Now that is a tough question to generalize on. Depending on breed, wether or not it is a sexlink, and the breeding line it came from can all have a drastic impact on how this would be answered.
Having said that many GOOD heritage bred hens can go into their teens. But at that point their eggs per year is likely cut in half. Sexlinks tend to lay better for the first season or two and fade fast from there.
I've got the most experience with your standard breeds. Most of the production drops significantly after the second year. We kept our most recent laying flock of Buff Orpingtons for almost 4 years. That last year (the third year) we were only getting an avg of 0-2 eggs a day from a dzn hens. But, our flock got lots of garden goodies and was free range much of the time as well. And I've been told that can affect their laying rates.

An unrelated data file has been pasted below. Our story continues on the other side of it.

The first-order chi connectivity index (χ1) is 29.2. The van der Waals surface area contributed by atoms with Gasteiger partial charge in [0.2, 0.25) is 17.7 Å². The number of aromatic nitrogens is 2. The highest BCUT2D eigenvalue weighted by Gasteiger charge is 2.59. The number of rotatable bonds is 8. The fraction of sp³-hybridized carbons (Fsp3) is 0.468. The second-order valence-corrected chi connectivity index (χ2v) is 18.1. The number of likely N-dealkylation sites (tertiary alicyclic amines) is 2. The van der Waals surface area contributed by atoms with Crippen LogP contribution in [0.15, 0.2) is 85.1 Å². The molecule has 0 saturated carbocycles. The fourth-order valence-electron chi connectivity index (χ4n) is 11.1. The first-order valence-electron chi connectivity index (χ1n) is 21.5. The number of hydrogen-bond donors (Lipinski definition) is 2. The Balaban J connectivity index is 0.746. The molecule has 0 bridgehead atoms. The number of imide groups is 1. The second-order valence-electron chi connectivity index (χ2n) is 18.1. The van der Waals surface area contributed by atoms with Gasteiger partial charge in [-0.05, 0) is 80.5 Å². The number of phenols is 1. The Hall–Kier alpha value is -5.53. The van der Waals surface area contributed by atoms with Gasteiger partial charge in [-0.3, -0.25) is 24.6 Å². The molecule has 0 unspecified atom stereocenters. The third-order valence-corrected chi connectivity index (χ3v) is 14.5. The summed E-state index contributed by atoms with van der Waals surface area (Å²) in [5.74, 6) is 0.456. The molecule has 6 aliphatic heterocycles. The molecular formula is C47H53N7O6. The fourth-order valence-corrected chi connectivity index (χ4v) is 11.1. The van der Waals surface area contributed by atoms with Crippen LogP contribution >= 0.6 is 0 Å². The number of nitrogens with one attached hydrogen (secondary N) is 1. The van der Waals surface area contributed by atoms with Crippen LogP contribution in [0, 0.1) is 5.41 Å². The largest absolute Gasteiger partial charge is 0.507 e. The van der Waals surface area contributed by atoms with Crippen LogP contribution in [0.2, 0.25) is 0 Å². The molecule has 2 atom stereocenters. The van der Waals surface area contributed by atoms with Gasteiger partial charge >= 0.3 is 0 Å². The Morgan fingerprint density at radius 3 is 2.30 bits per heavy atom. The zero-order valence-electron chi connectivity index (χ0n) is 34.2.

I imagine that you could eat an old hen at any age. It would probably be best cooked for a stew, or a soup, as I imagine they might be a tad tough. My Dad used to get stewing hens back when I was a kid, as they were very inexpensive. He often cooked them in a pressure cooker, to get them tender. He used to do mutton that way as well, to get it tender. Both tasted good from what I can remember.
I have heard that to do a proper "coq' au vin" it was required that you use an older bird. Apparently the flavour is much better, then a younger bird.